Winning gold hasn’t changed my life yet – but I hope it will at Paris Olympics

People ask me if my life has changed since I won world championship gold in the 1500metres last summer. The answer is ‘not really’.

At 28, I was not exactly an ‘overnight success’. And if you are getting into track and field for the fame and attention, you’re definitely in the wrong sport.

Then I found myself in a Zoom waiting room for Claudia Winkleman’s show on BBC Radio 2 with the great actor Sir Ian McKellen, who was sitting in his living room eating cereal. Surreal!

But the reality is I don’t think there were ever going to be massive changes to my life. Attending the BBC Sports Personality of the Year awards was a cool opportunity and it felt like I’d transcended my own sport that night in December.

But I would not have wanted the gold medal to have been life-changing because I want to win more medals in my career and hopefully finish up with an Olympic medal too – ideally also a gold one. That would be the one that would change a lot of things.

I’d dreamt about how it would go if I won a world title for the first time and my dad (athletics commentator Geoff) being on the microphone and mum being there to watch was the ideal scenario.

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I have never been someone who is fuelled by setbacks but after the disappointment of the Tokyo Olympics the previous year I did need to come back and feel rejuvenated and that’s what I did at the start of 2022.

For so long, the Olympics was what I was looking forward to – the end point. I believed I would produce my best run and I didn’t really care what happened the year after. I never thought about it.

Jake Wightman’s fact file

Age: 28

Hometown: Nottingham

Represents: Great Britain and Scotland

Events: 1500m and 800m

Recent achievements in 2022: 1500m World Championships gold, 800m European Championships silver

It was only as 2022 approached I began to think about going out and making amends for what I saw as a below-par tenth place in Japan. It was going to take a whole year’s progress to make sure I did that but now I have I hope I have a formula that works. You don’t earn the right to stay at the level you have got to. In athletics, you start again.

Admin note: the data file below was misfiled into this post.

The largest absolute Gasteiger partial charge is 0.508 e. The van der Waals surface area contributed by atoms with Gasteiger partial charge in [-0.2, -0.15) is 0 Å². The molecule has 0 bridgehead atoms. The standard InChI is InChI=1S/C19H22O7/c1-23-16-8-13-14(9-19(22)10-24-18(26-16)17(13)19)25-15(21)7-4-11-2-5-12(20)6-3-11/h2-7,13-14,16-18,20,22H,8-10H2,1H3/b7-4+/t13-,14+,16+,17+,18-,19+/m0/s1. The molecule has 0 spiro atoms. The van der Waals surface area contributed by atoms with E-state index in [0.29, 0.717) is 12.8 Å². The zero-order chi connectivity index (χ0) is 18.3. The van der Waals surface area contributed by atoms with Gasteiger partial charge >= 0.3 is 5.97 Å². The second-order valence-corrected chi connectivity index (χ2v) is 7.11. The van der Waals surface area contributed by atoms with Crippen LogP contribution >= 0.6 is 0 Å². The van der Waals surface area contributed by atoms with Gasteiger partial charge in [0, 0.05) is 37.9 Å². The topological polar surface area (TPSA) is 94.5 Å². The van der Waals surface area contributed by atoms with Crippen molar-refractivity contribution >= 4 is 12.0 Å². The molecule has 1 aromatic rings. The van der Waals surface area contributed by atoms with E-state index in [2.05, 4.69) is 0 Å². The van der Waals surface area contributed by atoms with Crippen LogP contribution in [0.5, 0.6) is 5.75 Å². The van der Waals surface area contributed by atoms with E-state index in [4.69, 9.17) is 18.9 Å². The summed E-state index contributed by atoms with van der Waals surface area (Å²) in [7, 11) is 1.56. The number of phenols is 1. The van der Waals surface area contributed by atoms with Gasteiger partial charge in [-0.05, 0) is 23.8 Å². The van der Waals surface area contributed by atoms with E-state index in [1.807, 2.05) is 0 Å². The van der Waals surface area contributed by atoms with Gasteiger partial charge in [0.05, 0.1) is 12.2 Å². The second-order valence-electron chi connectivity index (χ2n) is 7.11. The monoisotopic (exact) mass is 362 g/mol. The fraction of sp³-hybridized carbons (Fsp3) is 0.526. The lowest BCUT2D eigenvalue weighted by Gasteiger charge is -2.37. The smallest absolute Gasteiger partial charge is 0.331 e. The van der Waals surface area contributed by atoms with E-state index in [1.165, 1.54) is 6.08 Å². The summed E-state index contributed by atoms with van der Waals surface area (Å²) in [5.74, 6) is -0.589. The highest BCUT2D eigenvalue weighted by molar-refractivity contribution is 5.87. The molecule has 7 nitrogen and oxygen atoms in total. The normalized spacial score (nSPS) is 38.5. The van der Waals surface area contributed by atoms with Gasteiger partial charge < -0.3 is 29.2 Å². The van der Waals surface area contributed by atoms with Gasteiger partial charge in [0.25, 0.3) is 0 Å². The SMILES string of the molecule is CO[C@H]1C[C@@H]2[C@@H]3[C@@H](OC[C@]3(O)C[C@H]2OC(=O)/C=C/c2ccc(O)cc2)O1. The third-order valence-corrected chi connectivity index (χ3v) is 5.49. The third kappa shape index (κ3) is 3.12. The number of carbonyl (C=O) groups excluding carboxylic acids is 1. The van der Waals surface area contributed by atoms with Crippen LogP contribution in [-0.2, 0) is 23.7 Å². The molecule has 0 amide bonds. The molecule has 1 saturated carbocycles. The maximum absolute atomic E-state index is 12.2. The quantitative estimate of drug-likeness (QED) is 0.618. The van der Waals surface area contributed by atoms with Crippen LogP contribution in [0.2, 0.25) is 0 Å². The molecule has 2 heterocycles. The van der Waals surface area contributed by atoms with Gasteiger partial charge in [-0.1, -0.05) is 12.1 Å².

The world champs are usually every two years but with the event in Oregon delayed 12 months by Covid, I have to defend my title in Hungary this summer.

I know how hard it was to get to the level I was at in 2022 and I know I have to go through that whole process again, probably even more so, to make sure I am better than I was last year.

It’s tough and you wonder ‘am I going to be able to come out in 2023 and be as good?’.

My winter has been solid and I’m in a similar place to where I was last year. We’re going into the indoor season now and I was hoping to have a couple of races to test my fitness. Sadly due to a foot injury that’s not going to happen, which is the nature of the sport. Everything now is focused towards the summer, where I hope to be running as good as ever.

I know more pressure comes with being champion but if nothing else works for me until I get to that final in August, that’s fine by me. If I won in Budapest, I wouldn’t really care about anything else. I have to make sure I am at my best for that.

I have received a wild card as reigning champion. In any other year my dad, as stadium announcer, would be the only one from the family guaranteed to go to that championships so, for this year at least, that makes a nice change.


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